Sixty-one diatom taxa were identified from moss mats and surface sediments collected from the present-day polygon complex (Appendix 1). Indicator species analysis identified 43 diatom taxa which were significantly associated with a given landform (Figs. 4a and 4b). Accordingly, analysis by DCA effectively summarized variation between diatom communities (Fig. 5). Orthogonal axis one (Δ = 0.545) explained 27% of variation in the dataset (R2 = 0.27), and there were significant differences in axis one scores between diatom assemblages sampled from contrasting landforms (F = 37.87, df1 = 4, df2 = 4, p < 0.001), with DCA axis one scores significantly different for four out of five landforms. There was no significant difference in axis one scores between low-center polygon centers and flanks. The diversity index (H′) identified only slight and non-significant differences in diatom community diversity between landforms representing low-center polygons, polygon ponds, and thaw lakes, with large over-lap in values of H′ (Fig. 5). However, there was a large and significant difference between the relatively more diverse communities associated with these landforms and less diverse communities sampled from high-center polygons (F = 52.92, df1 = 4, df2 = 4, p < 0.001).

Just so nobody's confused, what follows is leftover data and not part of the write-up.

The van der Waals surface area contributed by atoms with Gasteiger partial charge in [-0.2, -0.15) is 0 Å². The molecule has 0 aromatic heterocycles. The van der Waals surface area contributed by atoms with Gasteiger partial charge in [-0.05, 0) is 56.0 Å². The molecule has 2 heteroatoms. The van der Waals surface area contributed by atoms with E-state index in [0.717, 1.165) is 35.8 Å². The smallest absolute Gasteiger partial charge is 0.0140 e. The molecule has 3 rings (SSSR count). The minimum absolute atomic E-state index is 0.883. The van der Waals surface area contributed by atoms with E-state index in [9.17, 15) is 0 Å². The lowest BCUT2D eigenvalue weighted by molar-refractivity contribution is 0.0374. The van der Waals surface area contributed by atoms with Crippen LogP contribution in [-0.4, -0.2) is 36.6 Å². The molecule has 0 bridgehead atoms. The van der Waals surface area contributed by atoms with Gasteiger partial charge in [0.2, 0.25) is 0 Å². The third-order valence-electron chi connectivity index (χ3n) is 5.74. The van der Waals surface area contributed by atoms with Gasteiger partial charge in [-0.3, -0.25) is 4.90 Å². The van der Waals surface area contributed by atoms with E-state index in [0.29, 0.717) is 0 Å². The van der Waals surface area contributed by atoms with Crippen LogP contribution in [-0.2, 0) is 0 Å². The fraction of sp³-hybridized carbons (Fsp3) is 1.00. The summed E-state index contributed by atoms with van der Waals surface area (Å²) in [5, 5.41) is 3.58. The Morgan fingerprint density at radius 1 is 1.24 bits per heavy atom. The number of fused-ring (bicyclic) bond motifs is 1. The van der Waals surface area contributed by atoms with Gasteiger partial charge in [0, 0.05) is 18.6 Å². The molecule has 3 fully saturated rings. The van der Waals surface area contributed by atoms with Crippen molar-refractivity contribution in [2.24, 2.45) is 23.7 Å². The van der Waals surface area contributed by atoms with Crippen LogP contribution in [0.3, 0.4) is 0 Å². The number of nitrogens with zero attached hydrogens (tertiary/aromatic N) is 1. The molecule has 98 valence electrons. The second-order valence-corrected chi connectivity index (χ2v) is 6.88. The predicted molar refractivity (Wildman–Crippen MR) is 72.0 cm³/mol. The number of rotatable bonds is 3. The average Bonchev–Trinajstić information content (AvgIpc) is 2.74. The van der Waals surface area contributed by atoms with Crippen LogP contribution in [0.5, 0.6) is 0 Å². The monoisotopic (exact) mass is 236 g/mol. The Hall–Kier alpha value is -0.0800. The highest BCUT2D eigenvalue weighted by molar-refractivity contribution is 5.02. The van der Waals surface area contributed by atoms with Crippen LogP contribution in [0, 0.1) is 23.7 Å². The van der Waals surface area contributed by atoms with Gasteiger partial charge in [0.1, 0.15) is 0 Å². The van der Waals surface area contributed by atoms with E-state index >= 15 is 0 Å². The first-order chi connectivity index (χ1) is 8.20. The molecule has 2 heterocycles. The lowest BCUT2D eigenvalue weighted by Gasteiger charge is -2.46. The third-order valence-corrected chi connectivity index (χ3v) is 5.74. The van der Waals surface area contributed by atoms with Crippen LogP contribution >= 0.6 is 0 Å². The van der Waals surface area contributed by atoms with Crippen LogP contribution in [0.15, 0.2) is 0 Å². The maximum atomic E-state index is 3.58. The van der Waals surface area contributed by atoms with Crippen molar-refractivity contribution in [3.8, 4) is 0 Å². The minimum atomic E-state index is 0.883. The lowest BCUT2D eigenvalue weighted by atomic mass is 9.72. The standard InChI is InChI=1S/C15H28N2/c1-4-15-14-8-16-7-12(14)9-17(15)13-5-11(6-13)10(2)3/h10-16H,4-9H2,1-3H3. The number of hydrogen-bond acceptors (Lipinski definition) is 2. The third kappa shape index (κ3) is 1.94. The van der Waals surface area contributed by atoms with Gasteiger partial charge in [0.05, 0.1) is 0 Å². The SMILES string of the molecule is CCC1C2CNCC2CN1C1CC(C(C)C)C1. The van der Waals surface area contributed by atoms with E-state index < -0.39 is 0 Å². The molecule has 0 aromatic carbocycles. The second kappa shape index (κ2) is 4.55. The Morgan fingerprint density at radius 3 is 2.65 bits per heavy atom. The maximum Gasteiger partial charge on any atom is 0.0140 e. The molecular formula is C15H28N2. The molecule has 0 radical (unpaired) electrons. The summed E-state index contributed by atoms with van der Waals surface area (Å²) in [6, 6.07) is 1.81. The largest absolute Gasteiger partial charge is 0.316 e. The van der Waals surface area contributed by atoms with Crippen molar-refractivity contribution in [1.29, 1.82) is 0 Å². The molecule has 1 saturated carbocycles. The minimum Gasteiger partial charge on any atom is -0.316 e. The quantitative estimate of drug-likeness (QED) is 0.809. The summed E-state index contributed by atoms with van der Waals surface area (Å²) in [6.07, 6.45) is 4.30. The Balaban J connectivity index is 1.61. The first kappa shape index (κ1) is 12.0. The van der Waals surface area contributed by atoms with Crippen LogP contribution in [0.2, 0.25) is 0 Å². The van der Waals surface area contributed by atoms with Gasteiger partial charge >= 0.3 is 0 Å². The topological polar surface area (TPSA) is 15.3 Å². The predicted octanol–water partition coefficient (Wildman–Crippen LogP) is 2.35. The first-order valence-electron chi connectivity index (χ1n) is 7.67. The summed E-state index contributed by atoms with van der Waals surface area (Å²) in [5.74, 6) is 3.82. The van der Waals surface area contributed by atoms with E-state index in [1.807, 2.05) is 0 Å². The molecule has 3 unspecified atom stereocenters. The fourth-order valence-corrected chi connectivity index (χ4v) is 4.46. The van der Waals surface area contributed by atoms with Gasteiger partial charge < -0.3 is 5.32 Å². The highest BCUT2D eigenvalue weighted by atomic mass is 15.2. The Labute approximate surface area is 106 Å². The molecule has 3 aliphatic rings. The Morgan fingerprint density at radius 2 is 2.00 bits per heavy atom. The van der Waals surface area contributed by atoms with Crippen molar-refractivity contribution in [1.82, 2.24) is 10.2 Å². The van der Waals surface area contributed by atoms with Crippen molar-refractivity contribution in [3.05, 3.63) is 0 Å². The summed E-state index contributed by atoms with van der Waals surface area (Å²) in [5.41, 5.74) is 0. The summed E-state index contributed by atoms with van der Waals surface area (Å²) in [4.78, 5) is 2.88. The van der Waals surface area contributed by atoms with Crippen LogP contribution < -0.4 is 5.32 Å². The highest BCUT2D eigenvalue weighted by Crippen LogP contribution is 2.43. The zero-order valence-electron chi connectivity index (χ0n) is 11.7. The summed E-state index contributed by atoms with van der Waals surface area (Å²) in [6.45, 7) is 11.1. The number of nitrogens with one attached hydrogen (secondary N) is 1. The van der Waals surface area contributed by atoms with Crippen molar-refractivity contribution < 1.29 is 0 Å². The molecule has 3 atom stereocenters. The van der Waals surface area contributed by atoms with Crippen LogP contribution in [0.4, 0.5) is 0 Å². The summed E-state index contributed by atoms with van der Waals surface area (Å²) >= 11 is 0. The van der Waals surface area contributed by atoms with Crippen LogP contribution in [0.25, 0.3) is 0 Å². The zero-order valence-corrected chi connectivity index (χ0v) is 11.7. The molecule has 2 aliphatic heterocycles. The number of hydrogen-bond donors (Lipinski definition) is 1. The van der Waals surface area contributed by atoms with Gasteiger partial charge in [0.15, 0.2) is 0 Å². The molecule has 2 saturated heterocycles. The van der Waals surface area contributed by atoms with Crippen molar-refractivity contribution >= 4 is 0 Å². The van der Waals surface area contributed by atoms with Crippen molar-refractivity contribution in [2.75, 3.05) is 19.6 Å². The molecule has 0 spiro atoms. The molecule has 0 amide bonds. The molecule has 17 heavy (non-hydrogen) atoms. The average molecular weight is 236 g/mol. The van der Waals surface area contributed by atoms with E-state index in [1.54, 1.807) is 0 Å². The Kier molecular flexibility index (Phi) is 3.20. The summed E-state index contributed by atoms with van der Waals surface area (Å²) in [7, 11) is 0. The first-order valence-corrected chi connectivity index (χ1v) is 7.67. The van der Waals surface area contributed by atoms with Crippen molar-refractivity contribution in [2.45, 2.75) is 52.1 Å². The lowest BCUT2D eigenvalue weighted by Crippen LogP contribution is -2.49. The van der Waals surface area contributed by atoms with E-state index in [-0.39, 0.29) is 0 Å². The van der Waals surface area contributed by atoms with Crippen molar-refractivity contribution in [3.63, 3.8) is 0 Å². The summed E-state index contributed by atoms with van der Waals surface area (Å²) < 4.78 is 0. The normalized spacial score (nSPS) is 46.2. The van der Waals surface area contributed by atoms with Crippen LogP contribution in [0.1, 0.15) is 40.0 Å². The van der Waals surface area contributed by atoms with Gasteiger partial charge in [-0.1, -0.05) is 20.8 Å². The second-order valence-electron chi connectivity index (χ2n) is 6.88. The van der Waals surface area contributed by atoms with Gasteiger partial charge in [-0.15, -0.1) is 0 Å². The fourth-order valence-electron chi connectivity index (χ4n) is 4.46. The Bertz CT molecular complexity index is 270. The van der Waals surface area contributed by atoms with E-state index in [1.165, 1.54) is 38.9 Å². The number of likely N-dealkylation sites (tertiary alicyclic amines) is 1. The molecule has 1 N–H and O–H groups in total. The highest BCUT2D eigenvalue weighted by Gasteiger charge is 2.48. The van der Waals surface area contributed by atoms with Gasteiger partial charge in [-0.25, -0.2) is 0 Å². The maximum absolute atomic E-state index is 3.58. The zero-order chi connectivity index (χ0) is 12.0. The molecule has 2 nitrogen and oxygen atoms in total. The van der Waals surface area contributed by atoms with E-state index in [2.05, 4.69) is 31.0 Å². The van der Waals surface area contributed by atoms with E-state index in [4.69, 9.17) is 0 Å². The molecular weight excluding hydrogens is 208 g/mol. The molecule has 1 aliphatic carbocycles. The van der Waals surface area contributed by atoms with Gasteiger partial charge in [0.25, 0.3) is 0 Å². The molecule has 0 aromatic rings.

It was possible to consistently count a minimum of only 150 diatoms from sub-fossil samples (compared to 500 diatoms for analog samples), pointing to an effect of decomposition on paleoecological information. For this reason, the use of WA scores to passively compare preserved diatom assemblages with modern analogs is appropriate, enabling a comparison based on sub-fossil diatoms remaining intact within the permafrost sediment, and allowing for decay-related change in the paleoecological record. Significant differences in DCA scores between diatom communities sampled from contrasting landforms (Fig. 5) support our application of species scores along DCA axis one, used as weights to calculate a WA score (Sj) for sub-fossil diatom assemblages. We believe WA scores provide for each stratigraphic horizon a reasonable estimate of past environmental conditions, enabling the summary reconstruction of contrasting landforms and hydrologic setting during polygon development. Applied to horizons sampled from BY-Pond (Fig. 6), the diatom paleorecord provides evidence of changing hydrologic conditions, with at least two periods of relative dryness (sub-fossil diatom assemblages comparable to present-day communities from low-center polygon centers) intercalated between periods of wetness (i.e. with sub-fossil diatom assemblages analogous to communities sampled from fully aquatic polygon ponds). This application of WA scores is supported by shifts in the stratigraphic record of diatom indicator species (cf. Fig. 4) during development of the polygon pond (Fig. 6), with peaks in the occurrence of diatom taxa indicative of drier conditions (e.g. Pinnularia brevicostata, P. sylvatica, and P. viridis) contrasted against % TDC of taxa indicating fully aquatic conditions (e.g. Cymbella ventricosa var. groenlandicum, Navicula vulpina, and N. pupula syn. Sellaphora). The paleoecological record is disrupted between ca. 60 cm and 40 cm depth by a layer of segregation ice, though the radiocarbon date at 61–63 cm depth (ca. 1930 cal. yr BP; Table 1, Fig. 6) suggests reconstructed variation in hydrology and landform have occurred over millennia.